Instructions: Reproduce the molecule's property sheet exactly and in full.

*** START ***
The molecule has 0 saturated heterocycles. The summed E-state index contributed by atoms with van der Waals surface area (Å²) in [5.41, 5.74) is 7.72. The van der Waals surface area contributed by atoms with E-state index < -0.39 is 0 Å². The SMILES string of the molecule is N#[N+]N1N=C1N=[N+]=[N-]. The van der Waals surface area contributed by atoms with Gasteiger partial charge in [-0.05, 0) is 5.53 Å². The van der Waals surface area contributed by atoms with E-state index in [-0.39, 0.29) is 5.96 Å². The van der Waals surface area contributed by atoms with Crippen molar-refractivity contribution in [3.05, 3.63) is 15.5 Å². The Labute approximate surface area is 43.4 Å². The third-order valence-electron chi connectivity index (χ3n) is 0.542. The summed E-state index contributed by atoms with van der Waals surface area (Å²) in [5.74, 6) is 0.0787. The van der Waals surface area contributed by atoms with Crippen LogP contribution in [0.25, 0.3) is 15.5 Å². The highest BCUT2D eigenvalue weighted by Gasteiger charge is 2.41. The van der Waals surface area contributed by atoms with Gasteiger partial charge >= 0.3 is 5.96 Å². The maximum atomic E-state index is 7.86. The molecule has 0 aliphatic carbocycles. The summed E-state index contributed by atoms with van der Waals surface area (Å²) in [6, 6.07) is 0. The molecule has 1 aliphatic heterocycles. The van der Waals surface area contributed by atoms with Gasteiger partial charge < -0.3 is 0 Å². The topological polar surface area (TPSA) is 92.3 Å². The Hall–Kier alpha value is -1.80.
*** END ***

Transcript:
The molecule has 0 saturated heterocycles. The summed E-state index contributed by atoms with van der Waals surface area (Å²) in [5.41, 5.74) is 7.72. The van der Waals surface area contributed by atoms with E-state index < -0.39 is 0 Å². The SMILES string of the molecule is N#[N+]N1N=C1N=[N+]=[N-]. The van der Waals surface area contributed by atoms with Gasteiger partial charge in [-0.05, 0) is 5.53 Å². The van der Waals surface area contributed by atoms with E-state index in [-0.39, 0.29) is 5.96 Å². The van der Waals surface area contributed by atoms with Crippen molar-refractivity contribution in [3.05, 3.63) is 15.5 Å². The Labute approximate surface area is 43.4 Å². The third-order valence-electron chi connectivity index (χ3n) is 0.542. The summed E-state index contributed by atoms with van der Waals surface area (Å²) in [5.74, 6) is 0.0787. The van der Waals surface area contributed by atoms with Crippen LogP contribution in [0.25, 0.3) is 15.5 Å². The highest BCUT2D eigenvalue weighted by Gasteiger charge is 2.41. The van der Waals surface area contributed by atoms with Gasteiger partial charge >= 0.3 is 5.96 Å². The maximum atomic E-state index is 7.86. The molecule has 0 aliphatic carbocycles. The summed E-state index contributed by atoms with van der Waals surface area (Å²) in [6, 6.07) is 0. The molecule has 1 aliphatic heterocycles. The van der Waals surface area contributed by atoms with Gasteiger partial charge < -0.3 is 0 Å². The topological polar surface area (TPSA) is 92.3 Å². The Hall–Kier alpha value is -1.80.